32 thoughts on “The hidden welfare state that the U.K. government dares not speak of

  1. Ted Duggan says:

    Shocking ….. Yet at the same time they just divide and rule the masses and you know what ….it’s working.
    I have friends who are starting to blame all the immigrants and the EU for our problems …. They need to read this and then give an honest opinion.
    Facts like these should be on the national news … But the BBC is run by the same bunch so no hope of that.

    1. JJ says:

      No, none of that, Ted. The Beeb now reminds me of East German TV News when I was a lad living in West Berlin with the army.

  2. liz727 says:

    What a truly brilliant article! Explains it all for me. Thanks, tweeted… and will keep on tweeting!

  3. Gbarbm says:

    I quite agree about the “living wage” which will reduce the need for people to receive tax credits, which after all is paid from the public purse.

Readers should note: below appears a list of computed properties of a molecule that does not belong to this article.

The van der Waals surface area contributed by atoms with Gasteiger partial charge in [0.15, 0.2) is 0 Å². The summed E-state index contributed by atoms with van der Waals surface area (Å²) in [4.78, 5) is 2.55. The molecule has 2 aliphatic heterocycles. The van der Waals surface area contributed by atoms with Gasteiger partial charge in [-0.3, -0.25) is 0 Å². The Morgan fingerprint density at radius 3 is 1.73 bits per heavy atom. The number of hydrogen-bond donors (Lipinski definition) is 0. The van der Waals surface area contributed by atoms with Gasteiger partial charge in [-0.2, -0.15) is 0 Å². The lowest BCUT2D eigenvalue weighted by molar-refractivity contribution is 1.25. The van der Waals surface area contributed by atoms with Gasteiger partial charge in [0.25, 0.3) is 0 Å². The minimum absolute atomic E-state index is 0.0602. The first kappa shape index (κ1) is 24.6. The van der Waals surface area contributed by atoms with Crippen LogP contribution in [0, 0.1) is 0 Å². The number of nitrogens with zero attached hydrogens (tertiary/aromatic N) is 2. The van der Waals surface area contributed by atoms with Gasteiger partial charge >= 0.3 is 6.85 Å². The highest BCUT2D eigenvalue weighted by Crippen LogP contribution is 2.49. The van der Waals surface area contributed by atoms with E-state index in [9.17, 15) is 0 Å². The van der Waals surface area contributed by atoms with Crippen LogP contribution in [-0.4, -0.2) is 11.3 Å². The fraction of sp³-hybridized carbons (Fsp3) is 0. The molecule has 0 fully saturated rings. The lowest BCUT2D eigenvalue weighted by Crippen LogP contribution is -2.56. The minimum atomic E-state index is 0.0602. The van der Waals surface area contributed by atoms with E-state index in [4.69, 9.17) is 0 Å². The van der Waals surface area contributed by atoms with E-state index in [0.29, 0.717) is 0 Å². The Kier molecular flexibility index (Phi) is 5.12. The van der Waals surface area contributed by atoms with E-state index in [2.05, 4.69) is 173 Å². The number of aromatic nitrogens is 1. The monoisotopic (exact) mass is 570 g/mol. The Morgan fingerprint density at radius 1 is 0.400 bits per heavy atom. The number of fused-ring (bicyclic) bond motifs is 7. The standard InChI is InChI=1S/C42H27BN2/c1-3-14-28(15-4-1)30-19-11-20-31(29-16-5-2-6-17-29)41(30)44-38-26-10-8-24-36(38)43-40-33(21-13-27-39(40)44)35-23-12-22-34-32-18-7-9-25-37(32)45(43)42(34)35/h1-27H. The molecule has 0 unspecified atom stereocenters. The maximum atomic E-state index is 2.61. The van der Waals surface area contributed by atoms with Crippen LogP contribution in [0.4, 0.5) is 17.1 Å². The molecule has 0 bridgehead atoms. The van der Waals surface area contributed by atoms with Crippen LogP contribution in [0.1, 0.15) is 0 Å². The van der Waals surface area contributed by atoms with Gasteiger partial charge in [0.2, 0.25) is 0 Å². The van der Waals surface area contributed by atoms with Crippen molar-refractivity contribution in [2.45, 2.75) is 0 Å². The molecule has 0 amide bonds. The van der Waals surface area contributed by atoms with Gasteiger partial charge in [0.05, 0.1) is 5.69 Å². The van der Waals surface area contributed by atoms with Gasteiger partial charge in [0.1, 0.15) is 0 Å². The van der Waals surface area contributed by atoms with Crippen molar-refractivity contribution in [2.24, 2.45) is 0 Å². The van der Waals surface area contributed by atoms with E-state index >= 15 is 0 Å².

Whenever the living wage is mentioned, the CBI and employers in general bump their gums about how it will push up the cost of wages which employers have to bear the brunt of.
    Now this is rather disingenuous of employers, because what people may not be aware of is that employers can claim the tax and NI suffered on wages as an allowable expense in their profit and loss account thereby reducing the taxable profit liable for corporation tax.

    1. Andrew says:


      nice point on the end there about reducing taxable profit but if said company avoids paying their taxes anyway…..

    2. Eddie says:

      Well of course they can. That’s how profit and loss works. Profit is the money you’re left over with. NI is not money you’re left over with. Ipso facto. The point is to make corporations pay their legitimate taxes, not to subject them to double taxation because we don’t understand what the term P&L means.

      1. Gbarbm says:

        Sorry???? bit confused. The employer pays wages and collects and pays the tax and NI to HMRC, they then deduct the tax and NI (by NI I mean Class 1 employers NI)